Q: How about the challenges that are beyond a company's control—such as facilities and accommodations for drivers when they're on the road?
A: We do work with the truck stops. Many have done things like putting hair-dryers in their restrooms and enclosing showers to provide privacy. We can't have a locker-room environment the way we did in the past.
There is also the security issue. Even though many are really trying hard to put more lighting in to make their premises safer, some truck stops just aren't a safe environment. For that reason, part of what we do is teach women to be "situationally aware." Don't walk between trailers. Don't park in the back. Always have your keys and your cellphone with you. Walk with a purpose.
Q: As you think about your experiences both in the motor freight industry and with Women In Trucking, are you glad about your career choice?
A: Oh, yes. In fact, I love what I do. I love the fact that Women In Trucking is making a difference. I love the positive feedback, not just from drivers but also from companies. I love the fact that we are creating awareness and giving companies opportunities to increase the percentage of women in their work force—not just behind the wheel, but also as technicians and safety directors and managers.
But we still have a long way to go. We recently came out with the Women In Trucking Index [which tracks women's influence at publicly held carriers]. It showed that of the 15 publicly traded companies, half have no women in leadership roles and no women on their boards. The ones that do have more women, a more diverse work force, are going to be more successful.
Q: What are some key attributes or characteristics that make a woman a good candidate for a career in trucking?
A: Let's talk first about women in trucking management. You have to be comfortable working in a very male-dominated environment. Women make up 17 percent of management in the trucking industry, so you have to be able to speak up and you have to call attention to your successes. Women typically don't do that. Women like to thank their team and say, "Hey, I am successful because of the people I surround myself with." We need to say, "Hey, I am doing a good job. I deserve a promotion." At our last conference, one of our speakers was a woman who had written a book called Women Don't Ask. She talked about how woman need to ask for raises and negotiate salaries.
Helping woman with these issues is one of the biggest benefits of our annual conference. I think networking is so important. When you go to a conference like the one organized by the American Trucking Associations—and I have been going for many, many years—you'll find it is 90 percent men. At our conference, we have about 90 percent women. The networking opportunities are just amazing. You can find somebody who has a role you're interested in and ask them about it. We had two women who owned truck dealerships meet at one of our events. They were delighted to connect because it's so rare to find a woman who owns a truck dealership, and they've since become friends.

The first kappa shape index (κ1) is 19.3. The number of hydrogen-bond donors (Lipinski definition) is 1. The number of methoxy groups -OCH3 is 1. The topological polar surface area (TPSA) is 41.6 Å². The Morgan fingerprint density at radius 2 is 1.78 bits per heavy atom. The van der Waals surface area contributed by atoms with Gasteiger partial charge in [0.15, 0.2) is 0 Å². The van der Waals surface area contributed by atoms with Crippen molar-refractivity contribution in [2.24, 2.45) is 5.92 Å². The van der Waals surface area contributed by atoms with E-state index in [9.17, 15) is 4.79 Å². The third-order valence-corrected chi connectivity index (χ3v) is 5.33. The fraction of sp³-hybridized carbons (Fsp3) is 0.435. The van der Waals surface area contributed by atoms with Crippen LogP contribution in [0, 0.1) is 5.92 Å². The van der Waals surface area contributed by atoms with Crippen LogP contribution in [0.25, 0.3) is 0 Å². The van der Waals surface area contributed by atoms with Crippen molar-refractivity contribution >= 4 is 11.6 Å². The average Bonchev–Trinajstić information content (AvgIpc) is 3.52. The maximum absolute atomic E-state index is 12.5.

Q: How about women who might be interested in actually getting behind the wheel? Are there any characteristics or attributes that make someone a good driver candidate?
A: We've done some research on what makes for a good driver. For women, they have to be very independent and self-sufficient. They also have be comfortable being assertive and thick-skinned. Another thing we found out is that a lot of female drivers are also motorcycle riders. That indicates they're willing to try new things and aren't afraid of a nontraditional role.
Q: As you look back at your career to date, what have you found to be particularly satisfying?
A: Being recognized by the White House has to top the list. In 2012, Women In Trucking received an award from the White House for being a "Transportation Innovator Champion of Change." I got to bring my board to the White House for this honor, and Transportation Secretary Ray LaHood was there. It was really amazing to be recognized at that level.
Q: How will you know that your efforts with Women In Trucking have succeeded?
A: When a woman hops out of a truck and nobody makes a comment or gives it a second thought because it's such a common occurrence. When women are routinely found in the boardroom and in leadership roles at carriers. I don't know what the exact number would be, but I would like to see women have a much greater presence in the trucking industry.